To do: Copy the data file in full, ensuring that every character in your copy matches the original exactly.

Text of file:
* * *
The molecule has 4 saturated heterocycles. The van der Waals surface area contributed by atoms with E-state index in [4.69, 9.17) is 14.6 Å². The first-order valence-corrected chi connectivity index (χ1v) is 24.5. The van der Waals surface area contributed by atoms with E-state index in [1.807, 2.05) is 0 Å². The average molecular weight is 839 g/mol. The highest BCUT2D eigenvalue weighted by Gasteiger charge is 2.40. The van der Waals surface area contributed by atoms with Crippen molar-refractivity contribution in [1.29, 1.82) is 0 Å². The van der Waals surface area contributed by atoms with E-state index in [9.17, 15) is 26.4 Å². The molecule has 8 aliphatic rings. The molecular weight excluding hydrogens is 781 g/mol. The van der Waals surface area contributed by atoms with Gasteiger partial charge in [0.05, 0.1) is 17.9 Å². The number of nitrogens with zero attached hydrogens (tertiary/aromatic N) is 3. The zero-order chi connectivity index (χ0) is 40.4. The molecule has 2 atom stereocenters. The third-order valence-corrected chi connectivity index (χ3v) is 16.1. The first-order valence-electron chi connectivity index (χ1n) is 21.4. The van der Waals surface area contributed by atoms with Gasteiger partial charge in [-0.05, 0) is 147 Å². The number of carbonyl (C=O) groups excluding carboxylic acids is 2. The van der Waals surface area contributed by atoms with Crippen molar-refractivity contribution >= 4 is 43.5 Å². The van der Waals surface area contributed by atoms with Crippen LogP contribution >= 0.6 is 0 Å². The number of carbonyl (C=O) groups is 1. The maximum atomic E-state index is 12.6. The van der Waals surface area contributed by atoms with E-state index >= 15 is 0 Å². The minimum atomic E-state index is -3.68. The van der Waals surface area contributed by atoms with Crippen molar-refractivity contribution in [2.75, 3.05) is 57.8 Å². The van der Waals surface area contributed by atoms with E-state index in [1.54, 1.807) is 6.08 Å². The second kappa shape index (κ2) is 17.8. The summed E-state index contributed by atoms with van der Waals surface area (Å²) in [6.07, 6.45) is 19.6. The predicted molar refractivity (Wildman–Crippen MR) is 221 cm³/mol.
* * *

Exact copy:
The molecule has 4 saturated heterocycles. The van der Waals surface area contributed by atoms with E-state index in [4.69, 9.17) is 14.6 Å². The first-order valence-corrected chi connectivity index (χ1v) is 24.5. The van der Waals surface area contributed by atoms with E-state index in [1.807, 2.05) is 0 Å². The average molecular weight is 839 g/mol. The highest BCUT2D eigenvalue weighted by Gasteiger charge is 2.40. The van der Waals surface area contributed by atoms with Crippen molar-refractivity contribution in [1.29, 1.82) is 0 Å². The van der Waals surface area contributed by atoms with E-state index in [9.17, 15) is 26.4 Å². The molecule has 8 aliphatic rings. The molecular weight excluding hydrogens is 781 g/mol. The van der Waals surface area contributed by atoms with Gasteiger partial charge in [0.05, 0.1) is 17.9 Å². The number of nitrogens with zero attached hydrogens (tertiary/aromatic N) is 3. The zero-order chi connectivity index (χ0) is 40.4. The molecule has 2 atom stereocenters. The third-order valence-corrected chi connectivity index (χ3v) is 16.1. The first-order valence-electron chi connectivity index (χ1n) is 21.4. The van der Waals surface area contributed by atoms with Gasteiger partial charge in [-0.05, 0) is 147 Å². The number of carbonyl (C=O) groups excluding carboxylic acids is 2. The van der Waals surface area contributed by atoms with Crippen molar-refractivity contribution >= 4 is 43.5 Å². The van der Waals surface area contributed by atoms with Crippen LogP contribution >= 0.6 is 0 Å². The number of carbonyl (C=O) groups is 1. The maximum atomic E-state index is 12.6. The van der Waals surface area contributed by atoms with E-state index >= 15 is 0 Å². The minimum atomic E-state index is -3.68. The van der Waals surface area contributed by atoms with Crippen molar-refractivity contribution in [2.75, 3.05) is 57.8 Å². The van der Waals surface area contributed by atoms with E-state index in [1.54, 1.807) is 6.08 Å². The second kappa shape index (κ2) is 17.8. The summed E-state index contributed by atoms with van der Waals surface area (Å²) in [6.07, 6.45) is 19.6. The predicted molar refractivity (Wildman–Crippen MR) is 221 cm³/mol.